Flashes and floaters are common symptoms affecting the eyes. They can be warning symptoms of severe conditions such as retinal detachment or retinal tear. Read more to find out the common cause of flashes and floaters.
Eye flashes are points of light or bright spots presenting in your field of vision. They look like camera flashes, fireworks, or lightning. Most people who experience flashes see them as the first thing when they wake up in the morning or when in a dark room. You can see the bright light flashes as you wake up in the morning and see them fade away during the day.
You may be experiencing eye floaters and have no idea. Most people see them as amoebas, clouds, or spiders. You are likely to see them as:
Dark or black spots
Strands that look like threads
Shapes that look like spiders
You may look at a blank wall or the sky and see some floating shapes that are not very clear. They look like dust bits stuck on the lens of a camera. If you blink and they do not go away or look away and they remain, you have eye floaters.
Floaters are gel-like solidified substances in your vitreous humor or vitreous within your eye. They occur when the vitreous begins shrinking, and the floaters begin drifting slowly through it. You see them because they move and pass in front of your macula. They can be annoying, but you will not notice them over time.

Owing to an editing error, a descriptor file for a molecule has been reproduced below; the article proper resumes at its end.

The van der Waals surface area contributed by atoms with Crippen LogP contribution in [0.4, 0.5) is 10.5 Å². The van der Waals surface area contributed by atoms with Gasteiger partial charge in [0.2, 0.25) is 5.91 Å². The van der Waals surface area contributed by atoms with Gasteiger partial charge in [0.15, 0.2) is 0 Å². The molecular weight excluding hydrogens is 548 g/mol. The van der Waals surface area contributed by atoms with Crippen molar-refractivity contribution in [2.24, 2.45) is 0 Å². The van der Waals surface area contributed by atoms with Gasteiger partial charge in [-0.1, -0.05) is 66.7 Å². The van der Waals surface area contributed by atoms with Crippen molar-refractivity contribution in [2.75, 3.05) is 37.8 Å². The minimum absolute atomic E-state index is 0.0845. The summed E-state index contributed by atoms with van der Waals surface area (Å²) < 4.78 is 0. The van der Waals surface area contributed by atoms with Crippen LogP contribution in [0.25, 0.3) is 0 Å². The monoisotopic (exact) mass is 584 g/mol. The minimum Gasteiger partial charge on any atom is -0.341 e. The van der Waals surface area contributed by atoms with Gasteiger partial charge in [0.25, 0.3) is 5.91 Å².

Below are some of the symptoms that may show you have eye floaters:
Strings or small shapes that later settle down and then drift out of your vision line
Spots that you can notice when looking at a plain and bright background like a white wall or blue sky
Spots that move fast from your visual field when you look at them
Small shapes in your visual field that move as you move your eyes
Flashes and floaters occur when the vitreous or the gel-like substance on your eye begins shrinking as you age.
Flashes look like cameras or lightning flashes or floaters like small shapes in your field of vision. Floaters require no treatment and commonly occur. But if you get many flashes or floaters, it could indicate a severe problem, such as retinal detachment.
Most times, eye flashes or floaters are not a reason to worry. But if you get warning signs such as eye pain, recent eye injury, or eye surgery, you need to see a doctor. Partial or complete vision loss, sudden floaters, or repeated light flashes are warning signs. Waiting for a few hours or days without seeking help can lead to a permanent loss of sight.
Patients who have no warning signs but begin seeing floaters and flashes should still see a doctor. Delaying for a few days is not harmful but seeking medical help through an eye examination is appropriate.
For more about the causes of flashes and floaters, visit Optical Masters at our office in Monaco or Federal, Denver, Colorado. You can also call (720) 807-7300 or (720) 807-7600 to book an appointment today.